[u'Léon Frapié', u'Léon, Frapié'],
 [u'Claude Farrère', u'Claude Farrère']]

Now, let's build the targetset thanks to a sparql query and the dbpedia end-point. We ask for the list of the French novelists, described by their URI and their name in French:

query = """
     SELECT ?writer, ?name WHERE {
       ?writer  <http://purl.org/dc/terms/subject> <http://dbpedia.org/resource/Category:French_novelists>.
       ?writer rdfs:label ?name.
       FILTER(lang(?name) = 'fr')
    }
 """
 targetset = aldio.sparqlquery('http://dbpedia.org/sparql', query)

Both functions return nested lists as presented before. Now, we have to define the distance function to be used for the alignment. This is done thanks to a python dictionary where the keys are the columns to work on, and the values are the treatments to apply.

treatments = {1: {'metric': ald.levenshtein}} # Use a levenshtein on the name
                                              # (column 1)

Finally, the last thing we have to do, is to call the alignall function:

alignments = ala.alignall(alignset, targetset,
                       0.4, #This is the matching threshold
                       treatments,
                       mode=None,#We'll discuss about that later
                       uniq=True #Get the best results only
                      )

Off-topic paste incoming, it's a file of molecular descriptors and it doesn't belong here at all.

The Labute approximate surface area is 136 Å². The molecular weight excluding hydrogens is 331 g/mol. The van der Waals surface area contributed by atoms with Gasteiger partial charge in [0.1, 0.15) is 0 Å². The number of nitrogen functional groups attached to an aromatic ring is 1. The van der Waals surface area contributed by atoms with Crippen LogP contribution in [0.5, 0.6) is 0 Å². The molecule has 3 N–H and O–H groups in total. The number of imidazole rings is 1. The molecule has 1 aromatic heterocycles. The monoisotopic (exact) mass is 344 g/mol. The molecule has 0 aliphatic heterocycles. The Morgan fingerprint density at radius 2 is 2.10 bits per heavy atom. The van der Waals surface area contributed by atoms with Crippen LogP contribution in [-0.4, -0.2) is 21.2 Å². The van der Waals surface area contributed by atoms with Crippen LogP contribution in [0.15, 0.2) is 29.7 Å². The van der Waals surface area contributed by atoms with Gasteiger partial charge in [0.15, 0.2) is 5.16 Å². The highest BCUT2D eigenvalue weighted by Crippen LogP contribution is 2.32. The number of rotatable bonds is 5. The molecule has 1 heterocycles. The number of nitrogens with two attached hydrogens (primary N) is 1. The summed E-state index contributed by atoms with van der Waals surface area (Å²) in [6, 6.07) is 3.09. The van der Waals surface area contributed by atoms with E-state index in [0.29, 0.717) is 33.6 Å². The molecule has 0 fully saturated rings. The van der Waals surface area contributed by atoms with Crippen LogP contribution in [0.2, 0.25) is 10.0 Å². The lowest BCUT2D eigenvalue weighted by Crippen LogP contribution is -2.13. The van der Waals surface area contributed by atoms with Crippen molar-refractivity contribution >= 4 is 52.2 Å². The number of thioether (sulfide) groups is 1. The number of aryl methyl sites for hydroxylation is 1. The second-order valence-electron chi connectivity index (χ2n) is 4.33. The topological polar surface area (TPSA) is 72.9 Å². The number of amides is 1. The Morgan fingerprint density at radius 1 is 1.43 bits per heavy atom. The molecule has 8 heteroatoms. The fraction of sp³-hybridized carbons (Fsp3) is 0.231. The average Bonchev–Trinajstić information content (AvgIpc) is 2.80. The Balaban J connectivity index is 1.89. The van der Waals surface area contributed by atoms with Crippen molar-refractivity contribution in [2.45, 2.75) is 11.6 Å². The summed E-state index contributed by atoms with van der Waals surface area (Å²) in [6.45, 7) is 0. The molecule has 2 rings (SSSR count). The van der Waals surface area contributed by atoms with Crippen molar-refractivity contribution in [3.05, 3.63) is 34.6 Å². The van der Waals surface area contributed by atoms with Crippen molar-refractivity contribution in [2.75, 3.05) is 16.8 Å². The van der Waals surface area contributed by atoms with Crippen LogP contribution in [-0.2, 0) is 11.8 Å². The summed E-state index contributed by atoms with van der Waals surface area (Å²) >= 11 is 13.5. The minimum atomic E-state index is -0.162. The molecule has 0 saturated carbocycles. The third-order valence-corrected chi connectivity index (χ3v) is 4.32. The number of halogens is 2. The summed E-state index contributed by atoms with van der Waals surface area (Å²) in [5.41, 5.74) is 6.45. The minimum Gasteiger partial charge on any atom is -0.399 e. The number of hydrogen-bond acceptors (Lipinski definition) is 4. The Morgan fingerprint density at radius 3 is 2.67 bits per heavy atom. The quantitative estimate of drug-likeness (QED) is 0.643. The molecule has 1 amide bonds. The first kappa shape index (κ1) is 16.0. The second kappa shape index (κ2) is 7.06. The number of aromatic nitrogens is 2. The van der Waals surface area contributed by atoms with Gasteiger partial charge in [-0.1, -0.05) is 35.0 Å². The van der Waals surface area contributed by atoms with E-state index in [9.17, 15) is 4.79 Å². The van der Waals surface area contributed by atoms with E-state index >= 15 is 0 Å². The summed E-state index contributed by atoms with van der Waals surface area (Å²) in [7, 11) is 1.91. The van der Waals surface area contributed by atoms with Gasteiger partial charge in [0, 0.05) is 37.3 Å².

This function returns an iterator over the different alignments done. You can see the results thanks to the following code :

for a, t in alignments:
    print '%s has been aligned onto %s' % (a, t)

It may be important to apply some pre-treatment on the data to align. For instance, names can be written with lower or upper characters, with extra characters as punctuation or unwanted information in parenthesis and so on. That is why we provide some functions to normalize your data. The most useful may be the simplify() function (see the docstring for more information). So the treatments list can be given as follow:

def remove_after(string, sub):
    """ Remove the text after ``sub`` in ``string``
        >>> remove_after('I like cats and dogs', 'and')
        'I like cats'
        >>> remove_after('I like cats and dogs', '(')
        'I like cats and dogs'
    """
    try:
        return string[:string.lower().index(sub.lower())].strip()
    except ValueError:
        return string


treatments = {1: {'normalization': [lambda x:remove_after(x, '('),
                                    aln.simply],
                  'metric': ald.levenshtein
                 }
             }

Cities alignment

The previous case with the Goncourt prize winners was pretty simply because the number of items was small, and the computation fast. But in a more real use case, the number of items to align may be huge (some thousands or millions…). In such a case it's unthinkable to build the global alignment matrix because it would be too big and it would take (at least...) fews days to achieve the computation. So the idea is to make small groups of possible similar data to compute smaller matrices (i.e. a divide and conquer approach). For this purpose, we provide some functions to group/cluster data. We have functions to group text and numerical data.

This is the code used, we will explain it:

targetset = aldio.rqlquery('http://demo.cubicweb.org/geonames',
                           """Any U, N, LONG, LAT WHERE X is Location, X name
                              N, X country C, C name "France", X longitude
                              LONG, X latitude LAT, X population > 1000, X